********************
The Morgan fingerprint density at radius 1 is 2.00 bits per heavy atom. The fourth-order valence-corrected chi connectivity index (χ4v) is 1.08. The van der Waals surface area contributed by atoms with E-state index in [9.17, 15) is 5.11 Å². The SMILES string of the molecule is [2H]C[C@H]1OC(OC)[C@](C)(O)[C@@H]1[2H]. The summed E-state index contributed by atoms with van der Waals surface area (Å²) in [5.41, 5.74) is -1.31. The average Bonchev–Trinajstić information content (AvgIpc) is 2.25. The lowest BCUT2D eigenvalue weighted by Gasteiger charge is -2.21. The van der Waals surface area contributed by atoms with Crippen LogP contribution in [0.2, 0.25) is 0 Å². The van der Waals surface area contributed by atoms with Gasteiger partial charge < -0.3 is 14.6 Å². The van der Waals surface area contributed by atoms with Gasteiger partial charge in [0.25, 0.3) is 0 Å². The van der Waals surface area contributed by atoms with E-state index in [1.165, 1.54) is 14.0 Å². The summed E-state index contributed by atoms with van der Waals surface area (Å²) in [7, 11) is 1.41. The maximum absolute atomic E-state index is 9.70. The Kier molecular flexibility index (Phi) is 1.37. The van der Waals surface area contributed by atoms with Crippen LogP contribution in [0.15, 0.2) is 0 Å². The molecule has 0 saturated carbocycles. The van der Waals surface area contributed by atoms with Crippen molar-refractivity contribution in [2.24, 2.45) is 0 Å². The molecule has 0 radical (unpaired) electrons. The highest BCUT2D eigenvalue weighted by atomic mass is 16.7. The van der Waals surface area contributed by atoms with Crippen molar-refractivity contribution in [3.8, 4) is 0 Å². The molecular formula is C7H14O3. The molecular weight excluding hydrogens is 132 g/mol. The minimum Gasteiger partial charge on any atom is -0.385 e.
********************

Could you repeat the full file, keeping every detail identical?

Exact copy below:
The Morgan fingerprint density at radius 1 is 2.00 bits per heavy atom. The fourth-order valence-corrected chi connectivity index (χ4v) is 1.08. The van der Waals surface area contributed by atoms with E-state index in [9.17, 15) is 5.11 Å². The SMILES string of the molecule is [2H]C[C@H]1OC(OC)[C@](C)(O)[C@@H]1[2H]. The summed E-state index contributed by atoms with van der Waals surface area (Å²) in [5.41, 5.74) is -1.31. The average Bonchev–Trinajstić information content (AvgIpc) is 2.25. The lowest BCUT2D eigenvalue weighted by Gasteiger charge is -2.21. The van der Waals surface area contributed by atoms with Crippen LogP contribution in [0.2, 0.25) is 0 Å². The van der Waals surface area contributed by atoms with Gasteiger partial charge < -0.3 is 14.6 Å². The van der Waals surface area contributed by atoms with Gasteiger partial charge in [0.25, 0.3) is 0 Å². The van der Waals surface area contributed by atoms with E-state index in [1.165, 1.54) is 14.0 Å². The summed E-state index contributed by atoms with van der Waals surface area (Å²) in [7, 11) is 1.41. The maximum absolute atomic E-state index is 9.70. The Kier molecular flexibility index (Phi) is 1.37. The van der Waals surface area contributed by atoms with Crippen LogP contribution in [0.15, 0.2) is 0 Å². The molecule has 0 saturated carbocycles. The van der Waals surface area contributed by atoms with Crippen molar-refractivity contribution in [2.24, 2.45) is 0 Å². The molecule has 0 radical (unpaired) electrons. The highest BCUT2D eigenvalue weighted by atomic mass is 16.7. The van der Waals surface area contributed by atoms with Crippen molar-refractivity contribution in [3.8, 4) is 0 Å². The molecular formula is C7H14O3. The molecular weight excluding hydrogens is 132 g/mol. The minimum Gasteiger partial charge on any atom is -0.385 e.